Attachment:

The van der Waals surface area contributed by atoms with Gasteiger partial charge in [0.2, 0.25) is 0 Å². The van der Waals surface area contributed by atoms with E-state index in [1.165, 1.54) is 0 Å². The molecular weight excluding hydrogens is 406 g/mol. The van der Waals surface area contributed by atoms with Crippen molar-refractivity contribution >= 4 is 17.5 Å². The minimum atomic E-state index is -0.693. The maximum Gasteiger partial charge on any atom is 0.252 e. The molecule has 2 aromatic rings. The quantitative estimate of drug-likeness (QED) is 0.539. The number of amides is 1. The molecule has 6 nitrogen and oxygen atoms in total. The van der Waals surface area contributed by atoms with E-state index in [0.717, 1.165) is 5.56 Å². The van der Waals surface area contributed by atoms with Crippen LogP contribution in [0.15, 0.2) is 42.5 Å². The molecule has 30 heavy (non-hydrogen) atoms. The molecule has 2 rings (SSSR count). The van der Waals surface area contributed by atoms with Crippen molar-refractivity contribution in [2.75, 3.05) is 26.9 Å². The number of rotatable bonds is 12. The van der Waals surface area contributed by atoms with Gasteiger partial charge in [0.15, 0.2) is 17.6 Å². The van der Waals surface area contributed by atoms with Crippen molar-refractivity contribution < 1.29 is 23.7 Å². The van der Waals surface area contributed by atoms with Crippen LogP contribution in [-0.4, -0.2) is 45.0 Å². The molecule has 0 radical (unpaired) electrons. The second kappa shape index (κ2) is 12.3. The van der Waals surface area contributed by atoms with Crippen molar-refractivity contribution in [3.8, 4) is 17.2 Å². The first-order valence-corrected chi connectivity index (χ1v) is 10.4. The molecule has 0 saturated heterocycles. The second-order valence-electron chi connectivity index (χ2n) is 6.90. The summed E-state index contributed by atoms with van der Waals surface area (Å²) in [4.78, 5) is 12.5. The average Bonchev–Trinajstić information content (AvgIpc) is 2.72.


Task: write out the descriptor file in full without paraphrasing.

The van der Waals surface area contributed by atoms with Gasteiger partial charge in [0.2, 0.25) is 0 Å². The van der Waals surface area contributed by atoms with E-state index in [1.165, 1.54) is 0 Å². The molecular weight excluding hydrogens is 406 g/mol. The van der Waals surface area contributed by atoms with Crippen molar-refractivity contribution >= 4 is 17.5 Å². The minimum atomic E-state index is -0.693. The maximum Gasteiger partial charge on any atom is 0.252 e. The molecule has 2 aromatic rings. The quantitative estimate of drug-likeness (QED) is 0.539. The number of amides is 1. The molecule has 6 nitrogen and oxygen atoms in total. The van der Waals surface area contributed by atoms with E-state index in [0.717, 1.165) is 5.56 Å². The van der Waals surface area contributed by atoms with Crippen LogP contribution in [0.15, 0.2) is 42.5 Å². The molecule has 30 heavy (non-hydrogen) atoms. The molecule has 2 rings (SSSR count). The van der Waals surface area contributed by atoms with Crippen molar-refractivity contribution in [2.75, 3.05) is 26.9 Å². The number of rotatable bonds is 12. The van der Waals surface area contributed by atoms with Gasteiger partial charge in [0.15, 0.2) is 17.6 Å². The van der Waals surface area contributed by atoms with Crippen molar-refractivity contribution < 1.29 is 23.7 Å². The van der Waals surface area contributed by atoms with Crippen LogP contribution in [-0.4, -0.2) is 45.0 Å². The molecule has 0 radical (unpaired) electrons. The second kappa shape index (κ2) is 12.3. The van der Waals surface area contributed by atoms with Crippen molar-refractivity contribution in [3.8, 4) is 17.2 Å². The first-order valence-corrected chi connectivity index (χ1v) is 10.4. The molecule has 0 saturated heterocycles. The second-order valence-electron chi connectivity index (χ2n) is 6.90. The summed E-state index contributed by atoms with van der Waals surface area (Å²) in [4.78, 5) is 12.5. The average Bonchev–Trinajstić information content (AvgIpc) is 2.72.